Take Me Out to the Ballgame

I went out to Fenway last week to, well, do some research.

I've been going to ballgames for forty years, since I worked for a Kansas City farm club. And enjoyed every game, win or lose.

Yes, I had a Fenway frank. Okay, I had two. Lots of mustard, and onions. And a beer. Well, okay, I had two of them, too. And, a bag of peanuts, of course.

Unfortunately, the Red Sox lost. To Kansas City. But it was a great game. Beautiful weather.

It brought back a lot of memories, 40 year old memories, back to when

I worked for a baseball team, a farm club of Kansas City. Only it was the Athletics, not the Royals like last week. I was there between high school graduation in January and college in September.

Sioux City, you see, had an unusual school system-half the kids graduated in January, the midyear class, the rest in June. We ran each year that way. Kindergarten, January through December, for example. Summer break of course, right in the middle of each school year.

So there I was, working for the Sioux City Soos. It was a very exciting job for a 17 year old just out of high school. Unfortunately, it wasn't a very exciting year for the Soos. It turned out to be their last year, actually.

Graduating in January 1960 gave me a great job-about eight months of working in a two-person office literally running everything from ordering baseball bats, for example, to figuring the stats for each night's program.

And, of course, there was an entire team of athletes to work with. Few went on to any fame-Diego Segui did, and Dick Howser. Most were on the way up, or the way down. I had a real crush on a player from Massachusetts, Ron Hogg.

But, I digress. Back to Fenway. And I write about it because I want you to know that I do enjoy baseball. But, sometimes, a team just can't be helped.

The Soos-out of business.

The Red Sox-looking for a new stadium. Overall, the Red Sox want to spend $627 million on a new Fenway, with $352 million from the team and taxpayers contributing the rest.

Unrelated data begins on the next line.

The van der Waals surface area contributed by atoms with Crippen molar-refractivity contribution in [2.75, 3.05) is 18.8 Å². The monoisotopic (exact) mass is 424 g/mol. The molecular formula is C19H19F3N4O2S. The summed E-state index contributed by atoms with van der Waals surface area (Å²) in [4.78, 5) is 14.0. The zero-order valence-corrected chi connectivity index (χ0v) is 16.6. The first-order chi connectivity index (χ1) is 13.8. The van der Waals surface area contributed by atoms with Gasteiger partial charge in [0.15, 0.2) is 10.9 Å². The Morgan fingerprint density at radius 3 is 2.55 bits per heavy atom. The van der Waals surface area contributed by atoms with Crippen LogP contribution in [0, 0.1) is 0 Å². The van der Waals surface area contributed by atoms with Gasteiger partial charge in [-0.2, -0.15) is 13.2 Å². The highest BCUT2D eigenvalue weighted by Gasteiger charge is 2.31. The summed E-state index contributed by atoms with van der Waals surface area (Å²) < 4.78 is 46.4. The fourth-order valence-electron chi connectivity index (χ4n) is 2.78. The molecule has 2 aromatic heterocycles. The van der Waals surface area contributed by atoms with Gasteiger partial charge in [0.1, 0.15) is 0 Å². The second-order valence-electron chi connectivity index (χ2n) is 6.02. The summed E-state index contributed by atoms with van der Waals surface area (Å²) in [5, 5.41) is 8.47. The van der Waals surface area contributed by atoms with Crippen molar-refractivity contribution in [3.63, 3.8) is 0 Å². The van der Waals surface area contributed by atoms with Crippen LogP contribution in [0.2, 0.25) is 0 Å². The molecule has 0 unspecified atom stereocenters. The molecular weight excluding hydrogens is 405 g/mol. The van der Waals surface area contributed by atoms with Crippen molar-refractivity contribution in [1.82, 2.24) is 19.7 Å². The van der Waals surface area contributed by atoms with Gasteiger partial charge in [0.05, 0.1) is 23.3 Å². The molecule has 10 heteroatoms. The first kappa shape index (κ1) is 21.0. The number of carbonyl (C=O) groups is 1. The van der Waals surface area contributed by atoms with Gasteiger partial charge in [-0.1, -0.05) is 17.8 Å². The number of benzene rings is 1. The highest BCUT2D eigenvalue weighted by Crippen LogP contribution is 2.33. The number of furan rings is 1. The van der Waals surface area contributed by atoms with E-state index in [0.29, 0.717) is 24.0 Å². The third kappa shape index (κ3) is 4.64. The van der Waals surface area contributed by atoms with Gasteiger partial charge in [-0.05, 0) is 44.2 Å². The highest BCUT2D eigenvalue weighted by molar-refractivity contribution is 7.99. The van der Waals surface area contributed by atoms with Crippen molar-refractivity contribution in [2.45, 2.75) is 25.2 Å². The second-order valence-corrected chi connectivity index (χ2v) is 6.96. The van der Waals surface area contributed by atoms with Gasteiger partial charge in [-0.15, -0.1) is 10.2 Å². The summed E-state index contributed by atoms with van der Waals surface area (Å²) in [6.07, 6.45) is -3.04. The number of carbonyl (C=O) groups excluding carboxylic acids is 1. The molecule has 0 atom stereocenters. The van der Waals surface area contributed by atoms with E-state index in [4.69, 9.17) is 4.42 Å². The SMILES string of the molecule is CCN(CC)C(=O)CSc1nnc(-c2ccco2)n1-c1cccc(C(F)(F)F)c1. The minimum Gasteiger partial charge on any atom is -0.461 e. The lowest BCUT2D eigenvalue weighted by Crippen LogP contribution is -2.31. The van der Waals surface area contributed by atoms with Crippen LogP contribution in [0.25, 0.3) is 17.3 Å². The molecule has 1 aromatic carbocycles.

And the question I ask of you is: should the state fund any part of this new ballpark?

Good old Fenway. The Wall. The crowds.

But some changes, too. The big Jumbotron didn't work; one player's picture was up there most of the night. No crowd shots. And the scoreboards were out of sync.

But what I disliked most was the music. Whatever happened to the good old organ music? Do we have to have rock piped in at about a gazillion decibels?

Why the entertainment on the screen? The old footage of old plays. And old players. Can't we just enjoy batting practice? And admire the work of the groundskeepers?

Some things haven't changed.

The kids, for example. Lined up before the game hoping to get an autograph, or just a "hello" from a player, any player.

The little kid in front of me, standing at the front of the reserved seats, glove in hand. Maybe 5 years old, no more. Waiting to catch a ball.

And the batboy, carefully grabbing a foul ball, running by the little kid, putting the ball right into the kid's glove. The kid's smile. A million dollar smile.

Was it a $275-million smile? In taxpayer dollars? How much money are you willing to put in? Is it fair for the Red Sox to ask for public assistance?

Frankly, I have difficulty voting to put any taxpayer money into a new Fenway, especially after the dollars spent on the Patriots and the Big Dig. And, it's hard to have sympathy for a company, with millions in profits every year, begging for dollars.

Red Sox supporters, on the other hand, argue that it's not a move based on greed, but on need, and that the City of Boston stopped them from building a less expensive park on the waterfront, without taxpayer dollars. And, the Sox are willing to put up more front money than any other team has ever committed.

The state's share, sought by the team, would go for infrastructure, streets, the subway station and, a parking garage. But, as I write, we've said "no" to the parking garage, because the Sox want a cut of the fees.

The Red Sox have a great history, 99 years worth! A charter member of the American League in 1901, they won the first World Series. And no other state is so associated with a single sports franchise than Massachusetts and the Red Sox. As many as a third of out of state visitors come to Massachusetts for the express purpose of going to Fenway Park.

I don't know. What do you think?

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